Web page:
This especially applies to education.  Many companies have slashed training budgets to the bone and require multiple senior executive signatures just to attend a $200 conference.  Employees will have to swallow the bitter pill and pony up their own cash and vacation time for training and development. But that will negate any “clawback” clauses that a company could enforce when you leave the organization.

I’d like to see reader’s feedback on my conclusions and the data outlined in this article.  So please feel free to fire away in the comments section!

IT Job Market Intel. Cutting Through the Fog

Conflicting Jobs Data

The Fog of Data....and Zombies

A lot of hay has been made about the recent job market report.  192k plus jobs added for February and the rate of layoffs are now at pre-recession levels.   The unemployment number also experienced a nice drop to 8.9 percent.

However, if you pull back the covers on the numbers a bit you find some disturbing data.  Job openings are down 30 percent based on pre-recession numbers, which translates to 843k less job opportunities.  Labor force participation is also the lowest since 1984 at 64.2% which is an ominous sign of folks just dropping out of the labor market all together.  If the participation rate was at the full 66.1 percent, unemployment would be 11.6 percent.

So with all the smoke and mirrors around the general job numbers, how does this translate over to IT professionals? Well, as of February, there were over 74k job IT job openings nationwide.  About 60 percent of those openings are for full time positions (46k) and the remaining shake out to contractor slots.  Many of these current opportunities are located in the Midwest/West.  A lot of growth predicted for Ohio, Seattle and Detroit oddly enough.  Of course D.C. remains a hotbed of job market activity, with federal funds still propping up the local economy.

Traffic Jam On D.C. Beltway

Ahh, the Beltway at 3pm...

Silicon Valley, normally the epicenter of all things tech, shed 12k jobs in January.  The forecast for the region looks anemic with a 10.8 percent unemployment rate.

Overall, the best places for employment during 2010 were North Dakota, South Dakota, Alaska, Arkansas and of course Washington D.C.  So if you like your privacy and cold weather you know where to setup shop.  Or you can spend half your life on the Beltway trying to get to work in D.C.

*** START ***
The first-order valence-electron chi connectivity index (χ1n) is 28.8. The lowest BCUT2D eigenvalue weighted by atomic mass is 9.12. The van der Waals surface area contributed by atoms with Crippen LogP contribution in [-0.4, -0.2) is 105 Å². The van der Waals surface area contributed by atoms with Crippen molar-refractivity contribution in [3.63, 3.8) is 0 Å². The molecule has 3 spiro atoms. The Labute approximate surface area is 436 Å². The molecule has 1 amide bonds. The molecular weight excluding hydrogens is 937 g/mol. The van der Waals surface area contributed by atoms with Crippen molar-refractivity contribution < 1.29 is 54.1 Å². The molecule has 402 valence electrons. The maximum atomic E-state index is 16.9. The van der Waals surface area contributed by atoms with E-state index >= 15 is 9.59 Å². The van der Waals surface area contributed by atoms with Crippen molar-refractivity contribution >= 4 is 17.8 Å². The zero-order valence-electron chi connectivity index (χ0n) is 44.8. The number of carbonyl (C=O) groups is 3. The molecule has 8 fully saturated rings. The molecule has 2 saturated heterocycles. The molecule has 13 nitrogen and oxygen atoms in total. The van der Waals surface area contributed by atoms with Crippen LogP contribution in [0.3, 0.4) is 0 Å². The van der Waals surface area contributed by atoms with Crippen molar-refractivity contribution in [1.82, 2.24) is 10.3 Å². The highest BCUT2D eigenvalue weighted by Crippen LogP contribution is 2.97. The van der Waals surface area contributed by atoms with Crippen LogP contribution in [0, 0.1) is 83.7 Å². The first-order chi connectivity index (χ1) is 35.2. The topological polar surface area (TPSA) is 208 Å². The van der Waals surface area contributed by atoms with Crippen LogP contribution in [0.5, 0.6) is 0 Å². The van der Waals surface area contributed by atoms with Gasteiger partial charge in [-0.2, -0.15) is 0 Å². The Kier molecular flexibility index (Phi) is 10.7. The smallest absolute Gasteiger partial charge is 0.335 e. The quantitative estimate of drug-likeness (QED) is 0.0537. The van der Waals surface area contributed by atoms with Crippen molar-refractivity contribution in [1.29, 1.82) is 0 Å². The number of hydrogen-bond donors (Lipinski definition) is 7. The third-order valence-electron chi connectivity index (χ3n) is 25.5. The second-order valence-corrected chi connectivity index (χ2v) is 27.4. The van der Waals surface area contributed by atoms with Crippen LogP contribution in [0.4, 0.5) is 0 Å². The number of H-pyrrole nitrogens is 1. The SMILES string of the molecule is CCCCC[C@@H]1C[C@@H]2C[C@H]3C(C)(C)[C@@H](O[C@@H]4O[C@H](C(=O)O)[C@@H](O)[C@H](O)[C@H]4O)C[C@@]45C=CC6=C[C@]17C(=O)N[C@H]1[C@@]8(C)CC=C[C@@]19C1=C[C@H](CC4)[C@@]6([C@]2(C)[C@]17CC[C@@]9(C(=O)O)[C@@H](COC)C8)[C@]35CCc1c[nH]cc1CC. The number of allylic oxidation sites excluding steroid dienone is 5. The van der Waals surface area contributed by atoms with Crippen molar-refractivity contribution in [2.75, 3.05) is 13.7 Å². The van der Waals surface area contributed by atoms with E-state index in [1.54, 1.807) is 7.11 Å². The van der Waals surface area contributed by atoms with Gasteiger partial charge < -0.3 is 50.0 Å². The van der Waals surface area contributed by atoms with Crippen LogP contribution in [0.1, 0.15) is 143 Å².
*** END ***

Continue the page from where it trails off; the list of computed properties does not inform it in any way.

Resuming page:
So what are the hot skills (for this week) in IT?  Since you are now going to move to North Dakota and become a PHP developer.  Well, VMware Certified Professional (VCP), Certified Ethical Hacker (CEH), PHP, MySQL and Mobile App developer are all top trending skills for IT pros.

Since we know outsourcing is a looming specter that hovers in the mind of any seasoned IT employee, what skills are future outsourcing fodder?  According to Baseline, Cloud Computing support (VMware), Network Administration, Mobile App developers, PHP, JavaScript, MySQL…  Yes basically the same “Hot Skills” for this week are next quarter’s grist for the Outsourcing Mill.

Speaking of looming specters, according to an article in CIO Insight, IT professionals can expect a 2.3 percent increase in salary for 2011.  So if you are making the average $78k you get less than a $1,800 bump in pay.  Not even enough to pay for the next big certification class since your company stopped paying for training.  Fantastic!

Start Planning and Developing New Skills Today.

Start Planning and Developing New Skills Today.

Of course there is an interesting footnote to this, it seems that IT talent poaching will be experiencing an renaissance.  Back in the late 90’s, this was a common occurrence as firms competed for scare IT talent.

Once again, IT pros are going to have to develop significant business skills to set themselves apart from their mono-technical peers.  While you may be able to capitalize on the Hot Skill Du Jour for a while, and we all have, it will continue to pay diminishing returns.

Local Interest: Richmond IT Job Market

IT job market a lot like working in abandon train station.

I worked here back in the late 90's, before the rats were kicked out.

An iconic image of Richmond; Main Street Station.  Once upon a time I consulted for an organization that called this building home.  Well, not the magnificent brick edifice, but the rickety Train Shed behind this fantastic looking building.  The actual station was condemned because of a fire and just looked impressive from a distance.   The Shed itself came with a charming assortment of local wildlife, unidentified odors, severe roof leakage and madness-inducing halogen stadium lights.  These lights would buzz at a frequency that would drive a dead man into a fit of rage.